…it’s likely because of the someone who harbored murderous thoughts about 10 years ago.
What did I do in early October 2013? What was I thinking? Why did I do certain things? What phone did I use? Why didn’t I take any photos? What was I most worried about?
Despite a long history of recording various things online (Foursquare, blog, flickr), in preparation of a potential five-minute storytelling session, I went back to the events of October 2013. Specifically when I was playing Assassins for Come Out and Play. I did win the game later that month, but I couldn’t remember how and who. I remember the hours I spent on 2nd street at the Starbucks watching a building. I remember social engineering my way into a SRO in Union Square and the follow up email that I sent to the game organizer. I also remember how the card slipped out of my pocket while riding and I went back and forth on Valencia to find it, crushed in the pavement 15 minutes later. I searched my email and found some loose artifacts. And even searched my foursquare history. But to no avail.
I needed the artifacts, the actual artifacts of the game. I couldn’t remember who my second kill was. Was it someone who gave up easily? Did I easily get his card? Did he email me? Was I obsessed with who he was?
When I got home, I was obsessed with figuring out the mystery. My room isn’t that big and my possessions are rather organized in certain piles. Formal paperwork. Professional books. Ice cream travel guide artifacts. Paper for shredding. Sentimental papers.
Then I realized how much I loved looking at the artifacts from Assassins. It wasn’t about the fact that they reminded me about the game. But it reminded me about my careful planning, diligence, and…need I say…hunting to win the game. As I went up and down my shelf, I remember how I would stare the cards months later and smile at my glory. Most of my life, all my life, I have rarely won games. I am not physically attuned, so my speed and agility is quite lacking. I would like to think that I am intelligent, but there’s always someone more clever than me. Then the chance games, I never quite feel that I deserve the win because I didn’t quite earn it. So when I gaze on my win for Assassins, I feel pride.
And then like many things that I lose in my room, I suddenly know where to find it and immediately find it. I remember my motivations and goals immediately as I gaze at the photos. I remember standing in the lobby of stubhub, watching a man with a beard. And suddenly, that pleasure of pride fills me up again. I really did work for this and I did it.
Like the Black Mirror episode, I pointed out to Chris (when he returned from a long period of being unreachable by phone; reason: he fell asleep) how I could always talk to his mii on Miitomo. Because that Mii in particular would always be there, would be always be present.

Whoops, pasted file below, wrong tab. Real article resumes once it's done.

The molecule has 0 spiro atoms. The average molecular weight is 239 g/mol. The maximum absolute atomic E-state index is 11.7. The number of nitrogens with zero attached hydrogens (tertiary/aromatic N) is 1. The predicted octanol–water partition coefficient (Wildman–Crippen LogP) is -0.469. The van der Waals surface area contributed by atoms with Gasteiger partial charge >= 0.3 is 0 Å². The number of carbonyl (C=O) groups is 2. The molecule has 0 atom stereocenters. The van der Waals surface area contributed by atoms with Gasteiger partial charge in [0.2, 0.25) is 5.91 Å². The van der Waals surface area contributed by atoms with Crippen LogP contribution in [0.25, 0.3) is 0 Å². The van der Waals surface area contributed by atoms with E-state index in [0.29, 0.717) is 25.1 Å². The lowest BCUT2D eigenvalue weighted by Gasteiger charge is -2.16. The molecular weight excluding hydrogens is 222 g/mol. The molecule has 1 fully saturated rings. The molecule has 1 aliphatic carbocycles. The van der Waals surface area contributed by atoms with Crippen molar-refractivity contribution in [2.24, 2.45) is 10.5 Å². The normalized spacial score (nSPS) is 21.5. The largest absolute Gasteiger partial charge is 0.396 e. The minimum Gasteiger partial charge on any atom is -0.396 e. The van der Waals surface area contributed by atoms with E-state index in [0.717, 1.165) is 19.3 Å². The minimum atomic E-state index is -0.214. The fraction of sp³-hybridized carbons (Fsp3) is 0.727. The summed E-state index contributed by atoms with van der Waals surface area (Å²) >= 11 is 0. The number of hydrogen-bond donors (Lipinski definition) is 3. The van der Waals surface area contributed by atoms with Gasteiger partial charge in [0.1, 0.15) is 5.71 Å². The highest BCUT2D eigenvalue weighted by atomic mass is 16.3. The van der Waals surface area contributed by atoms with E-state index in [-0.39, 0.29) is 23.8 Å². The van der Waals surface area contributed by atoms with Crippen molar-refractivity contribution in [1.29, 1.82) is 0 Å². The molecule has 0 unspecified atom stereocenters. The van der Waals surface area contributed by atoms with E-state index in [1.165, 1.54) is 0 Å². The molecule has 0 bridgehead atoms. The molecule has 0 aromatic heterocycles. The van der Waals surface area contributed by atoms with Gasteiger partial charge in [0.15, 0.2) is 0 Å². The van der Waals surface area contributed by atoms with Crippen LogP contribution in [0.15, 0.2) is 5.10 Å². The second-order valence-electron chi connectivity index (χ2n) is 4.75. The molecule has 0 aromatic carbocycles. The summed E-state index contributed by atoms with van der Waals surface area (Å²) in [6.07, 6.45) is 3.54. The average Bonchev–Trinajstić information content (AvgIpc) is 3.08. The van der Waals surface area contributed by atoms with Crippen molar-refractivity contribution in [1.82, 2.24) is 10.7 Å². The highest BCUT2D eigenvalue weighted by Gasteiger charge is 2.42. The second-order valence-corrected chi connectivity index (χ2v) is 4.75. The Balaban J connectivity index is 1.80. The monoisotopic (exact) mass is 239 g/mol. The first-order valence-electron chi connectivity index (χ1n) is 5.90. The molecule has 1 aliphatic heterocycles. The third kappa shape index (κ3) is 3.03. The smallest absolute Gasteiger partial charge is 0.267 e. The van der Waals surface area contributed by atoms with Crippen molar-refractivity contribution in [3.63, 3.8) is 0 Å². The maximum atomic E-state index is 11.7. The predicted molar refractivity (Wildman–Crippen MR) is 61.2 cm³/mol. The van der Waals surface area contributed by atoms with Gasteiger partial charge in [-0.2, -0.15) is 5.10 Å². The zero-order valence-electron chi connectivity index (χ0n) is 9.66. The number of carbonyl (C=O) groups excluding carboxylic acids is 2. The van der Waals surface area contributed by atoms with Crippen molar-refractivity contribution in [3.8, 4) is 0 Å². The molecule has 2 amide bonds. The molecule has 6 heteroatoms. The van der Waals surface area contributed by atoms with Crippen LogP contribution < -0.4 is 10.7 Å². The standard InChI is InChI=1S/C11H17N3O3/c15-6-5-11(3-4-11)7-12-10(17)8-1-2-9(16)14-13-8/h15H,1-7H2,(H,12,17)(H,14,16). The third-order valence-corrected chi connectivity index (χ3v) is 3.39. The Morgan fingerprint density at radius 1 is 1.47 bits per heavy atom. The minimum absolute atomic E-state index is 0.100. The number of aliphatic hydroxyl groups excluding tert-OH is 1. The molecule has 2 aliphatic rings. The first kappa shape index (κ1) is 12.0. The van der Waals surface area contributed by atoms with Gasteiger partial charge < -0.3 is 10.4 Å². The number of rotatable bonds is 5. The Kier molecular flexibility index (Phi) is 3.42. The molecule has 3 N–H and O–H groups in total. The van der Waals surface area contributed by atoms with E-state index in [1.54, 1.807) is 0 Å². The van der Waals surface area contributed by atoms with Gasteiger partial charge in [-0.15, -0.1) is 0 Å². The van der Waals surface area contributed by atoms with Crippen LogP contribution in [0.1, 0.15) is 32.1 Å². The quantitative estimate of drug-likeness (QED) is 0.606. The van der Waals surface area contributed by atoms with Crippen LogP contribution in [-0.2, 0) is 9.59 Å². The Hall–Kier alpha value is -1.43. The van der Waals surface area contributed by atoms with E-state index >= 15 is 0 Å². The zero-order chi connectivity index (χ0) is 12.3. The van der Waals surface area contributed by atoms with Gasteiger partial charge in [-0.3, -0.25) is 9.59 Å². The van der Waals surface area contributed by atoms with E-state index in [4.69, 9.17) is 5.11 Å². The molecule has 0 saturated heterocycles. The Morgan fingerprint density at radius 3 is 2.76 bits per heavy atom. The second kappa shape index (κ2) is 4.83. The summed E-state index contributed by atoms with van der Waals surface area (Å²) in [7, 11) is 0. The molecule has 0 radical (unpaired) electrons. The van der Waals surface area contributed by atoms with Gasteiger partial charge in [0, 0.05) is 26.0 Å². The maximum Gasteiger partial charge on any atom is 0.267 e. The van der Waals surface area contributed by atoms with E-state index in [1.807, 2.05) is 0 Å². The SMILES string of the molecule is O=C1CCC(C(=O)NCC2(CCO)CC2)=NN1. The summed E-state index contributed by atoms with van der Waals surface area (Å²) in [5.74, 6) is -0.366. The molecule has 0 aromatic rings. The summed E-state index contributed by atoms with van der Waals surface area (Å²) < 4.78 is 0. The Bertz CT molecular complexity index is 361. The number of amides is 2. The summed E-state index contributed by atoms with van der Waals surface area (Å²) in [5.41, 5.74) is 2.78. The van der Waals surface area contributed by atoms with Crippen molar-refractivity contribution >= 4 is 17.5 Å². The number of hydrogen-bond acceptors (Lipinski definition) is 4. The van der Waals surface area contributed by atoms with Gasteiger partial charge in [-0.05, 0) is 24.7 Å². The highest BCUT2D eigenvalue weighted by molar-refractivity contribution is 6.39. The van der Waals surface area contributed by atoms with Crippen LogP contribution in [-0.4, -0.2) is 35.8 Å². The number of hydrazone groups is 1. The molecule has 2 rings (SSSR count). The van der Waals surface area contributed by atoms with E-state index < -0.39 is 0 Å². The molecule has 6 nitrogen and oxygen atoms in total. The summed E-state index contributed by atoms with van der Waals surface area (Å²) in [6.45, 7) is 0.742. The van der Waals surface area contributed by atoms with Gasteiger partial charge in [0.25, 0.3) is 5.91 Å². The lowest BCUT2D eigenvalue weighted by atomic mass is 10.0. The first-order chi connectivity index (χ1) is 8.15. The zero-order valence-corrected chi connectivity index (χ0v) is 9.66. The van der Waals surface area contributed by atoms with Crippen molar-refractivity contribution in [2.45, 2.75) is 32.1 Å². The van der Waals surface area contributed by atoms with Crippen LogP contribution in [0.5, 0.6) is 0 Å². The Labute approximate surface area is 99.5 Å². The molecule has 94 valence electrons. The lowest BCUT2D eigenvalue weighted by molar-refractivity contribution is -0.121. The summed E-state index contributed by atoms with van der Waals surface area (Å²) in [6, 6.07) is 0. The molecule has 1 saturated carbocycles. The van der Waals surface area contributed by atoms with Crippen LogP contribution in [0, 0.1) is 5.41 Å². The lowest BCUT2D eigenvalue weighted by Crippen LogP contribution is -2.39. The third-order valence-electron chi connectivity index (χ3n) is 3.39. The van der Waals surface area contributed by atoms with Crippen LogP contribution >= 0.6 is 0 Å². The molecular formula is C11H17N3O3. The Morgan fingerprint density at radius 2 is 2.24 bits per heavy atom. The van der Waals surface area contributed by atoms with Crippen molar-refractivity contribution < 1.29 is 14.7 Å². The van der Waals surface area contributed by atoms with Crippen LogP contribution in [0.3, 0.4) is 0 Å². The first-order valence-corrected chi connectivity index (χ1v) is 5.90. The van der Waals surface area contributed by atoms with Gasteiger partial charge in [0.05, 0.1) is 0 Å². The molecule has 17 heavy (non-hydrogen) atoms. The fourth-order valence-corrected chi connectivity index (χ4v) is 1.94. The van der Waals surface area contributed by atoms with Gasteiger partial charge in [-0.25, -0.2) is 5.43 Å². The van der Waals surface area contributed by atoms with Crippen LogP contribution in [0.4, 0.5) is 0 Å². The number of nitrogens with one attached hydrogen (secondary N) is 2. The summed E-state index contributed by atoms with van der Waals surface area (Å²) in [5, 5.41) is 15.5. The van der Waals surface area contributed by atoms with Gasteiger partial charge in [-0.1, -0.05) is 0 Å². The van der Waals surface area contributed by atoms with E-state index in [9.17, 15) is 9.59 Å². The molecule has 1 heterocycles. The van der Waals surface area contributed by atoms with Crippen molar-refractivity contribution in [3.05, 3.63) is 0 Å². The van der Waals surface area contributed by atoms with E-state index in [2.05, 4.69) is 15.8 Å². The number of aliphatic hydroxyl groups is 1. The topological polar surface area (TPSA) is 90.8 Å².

That mii would always be ready to ask me random (innocuous) questions like:
What is your favorite word that begins with “o”?
What did you do last weekend?
But because of their trivial nature, the questions make me feel like I am being heard even if it’s not Chris actually asking the question. Then I would type in the answer and receive validation once Chris as himself actually taps the “heart” button and/or adds a comment.
“I can go to Miitomo to feel like I am being heard,” I said. “He will always listen to me. He will always talk to me. He will always smile at the right time, frown at the right time, and get angry at the right time.”
Yet I thought about that though. Isn’t that just lifting the best parts of the relationship? I love being heard and understood. And by crafting Miitomo to take care of that aspect, it’s missing all the nuance of a relationship—the particular ups and downs. The fact that some people won’t be present every moment. The fact that people won’t naturally ask certain questions and expect certain responses. The fact that our expressions won’t appear consistently—sometimes we’re too distracted by something in our lives, sometimes we can’t relate it to ourselves, sometimes we simply just can’t understand. And that is part of the human experience. Because I wonder if being heard 100% with the mii version on miitomo would be fulfilling for the rest of my life.
I wake up, and it feels like a productive cough. I am pleased as thick phlegm comes up.
But then hours later, it is dry again. The itch in my throat refuses to back down. I coax it with hot tea, lemon, and honey. It comes back. Maybe I don’t notice it at first. It’s a small reaction. A clearing of the throat. The stillness of the moment. But then I began hacking. The itch takes over everything. Then I attempt to douse it with medications. But then it comes back at full force, angry. Cough drop. Water. Hot tea. Please, I think, memories of poor timing of the cough attacks come rushing back in the student library right before finals, right in the middle of an argument (where I was right, of course), and during an important presentation. I tell it, Please recover soon. Please return to where you once were. Just don’t do it during the important conversation. The itch recedes. The air echoes down my throat into my lungs. And the fear recedes. For now.
Even Steven (despite being born in Korea) doesn’t know everything about living in Korea.